In its annual world report released today, Human Rights Watch praised major advancements in human rights over the last fifty years, but called for an international system of justice to anchor that progress in permanent institutions.

Many governments obviously still violate the Universal Declaration of Human Rights, which will mark its fiftieth anniversary on December 10. But the possible extradition of Chilean ex-dictator Augusto Pinochet from Britain to Spain has underscored the growing willingness of many countries to end impunity for gross abusers of human rights.

"Pinochet's arrest makes a very nice fiftieth-anniversary present," said Kenneth Roth, Executive Director of Human Rights Watch. "But we need an international system of justice to ensure that no despot gets away with his crimes."

The Human Rights Watch World Report 1999, a 506-page book, offers a synopsis of the human rights situation in 68 countries, as well as analyses of U.S., European, and United Nations responses to those abuses. Human Rights Watch is an international monitoring organization based in New York, with 150 staff members and offices in ten countries. It was founded in 1978 and is the largest U.S.-based human rights organization.

In his introduction to the report, Executive Director Kenneth Roth noted that governments can no longer ignore criticism of their human rights records, as they did fifty years ago. Now they feel compelled to answer such challenges and justify themselves publicly. Human rights have become "the legitimate concern of the international community," said Roth.

In addition, Roth noted, the notion of human rights now extends to many more groups than the victims of political repression who were the original focus of the Universal Declaration. He pointed out that human rights protection now extended to women, children, refugees, civilians in wartime, gays and lesbians, ethnic and religious minorities, and other groups who are victims of discrimination.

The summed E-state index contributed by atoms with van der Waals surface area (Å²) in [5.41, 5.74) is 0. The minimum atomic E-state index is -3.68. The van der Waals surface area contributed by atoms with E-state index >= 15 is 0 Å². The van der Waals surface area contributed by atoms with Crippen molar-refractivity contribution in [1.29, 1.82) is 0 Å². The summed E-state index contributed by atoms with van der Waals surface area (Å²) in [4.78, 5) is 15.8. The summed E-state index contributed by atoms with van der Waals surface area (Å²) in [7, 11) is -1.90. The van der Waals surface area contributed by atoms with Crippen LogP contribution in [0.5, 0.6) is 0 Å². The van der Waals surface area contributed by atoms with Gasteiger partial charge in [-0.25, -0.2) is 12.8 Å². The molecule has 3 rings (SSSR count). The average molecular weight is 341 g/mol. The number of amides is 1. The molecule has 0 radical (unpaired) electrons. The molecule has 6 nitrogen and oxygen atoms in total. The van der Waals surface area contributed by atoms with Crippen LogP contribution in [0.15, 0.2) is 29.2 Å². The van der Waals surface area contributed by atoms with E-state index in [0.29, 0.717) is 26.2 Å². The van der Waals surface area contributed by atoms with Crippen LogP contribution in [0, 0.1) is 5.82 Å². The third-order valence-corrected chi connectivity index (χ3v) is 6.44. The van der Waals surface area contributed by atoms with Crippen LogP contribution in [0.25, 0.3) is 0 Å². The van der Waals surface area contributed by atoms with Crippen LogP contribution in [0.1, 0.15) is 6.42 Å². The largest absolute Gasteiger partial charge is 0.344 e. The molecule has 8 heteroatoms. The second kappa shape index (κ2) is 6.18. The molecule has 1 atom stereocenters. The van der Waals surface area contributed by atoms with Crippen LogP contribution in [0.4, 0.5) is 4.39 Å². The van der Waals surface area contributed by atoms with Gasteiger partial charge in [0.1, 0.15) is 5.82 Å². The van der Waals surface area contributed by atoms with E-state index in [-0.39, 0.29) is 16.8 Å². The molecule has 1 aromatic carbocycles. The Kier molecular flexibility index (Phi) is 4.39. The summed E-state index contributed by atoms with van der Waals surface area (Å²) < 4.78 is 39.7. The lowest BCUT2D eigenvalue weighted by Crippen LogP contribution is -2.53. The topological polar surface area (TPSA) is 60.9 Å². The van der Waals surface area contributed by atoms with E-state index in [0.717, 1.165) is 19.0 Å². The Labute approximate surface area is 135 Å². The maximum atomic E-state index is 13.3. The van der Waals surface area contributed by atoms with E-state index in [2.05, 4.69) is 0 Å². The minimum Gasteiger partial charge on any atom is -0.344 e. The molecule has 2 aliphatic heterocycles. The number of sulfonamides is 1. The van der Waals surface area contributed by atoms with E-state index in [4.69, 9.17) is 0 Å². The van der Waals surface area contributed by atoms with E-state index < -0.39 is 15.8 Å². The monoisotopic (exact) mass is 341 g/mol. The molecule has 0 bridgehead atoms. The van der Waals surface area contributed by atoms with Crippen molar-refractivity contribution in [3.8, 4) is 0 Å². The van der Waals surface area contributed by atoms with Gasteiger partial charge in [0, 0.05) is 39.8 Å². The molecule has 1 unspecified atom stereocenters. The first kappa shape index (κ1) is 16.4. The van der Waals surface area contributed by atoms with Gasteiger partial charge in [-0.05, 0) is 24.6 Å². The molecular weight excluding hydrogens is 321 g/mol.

Roth also expressed pride in the vigorous movement of non-governmental organizations defending human rights. "The movement did not begin with the declaration in 1948," said Roth. "But particularly since the 1970's, there has been a veritable explosion in the number and breadth of organizations devoted to human rights." These organizations play a critical role in forcing governments to observe human rights standards, said Roth.

Roth called for the speedy ratification of the treaty establishing an international criminal court, which was passed by 120 countries at a United Nations-sponsored conference in Rome this summer. So far, 59 countries have signed the treaty. Sixty countries must sign and ratify the treaty for the court to come into being.

"Judicial enforcement is the next step in advancing the cause of human rights," said Roth. "As we celebrate this fiftieth anniversary, we need to focus on ways to end the impunity that most human rights abusers still enjoy."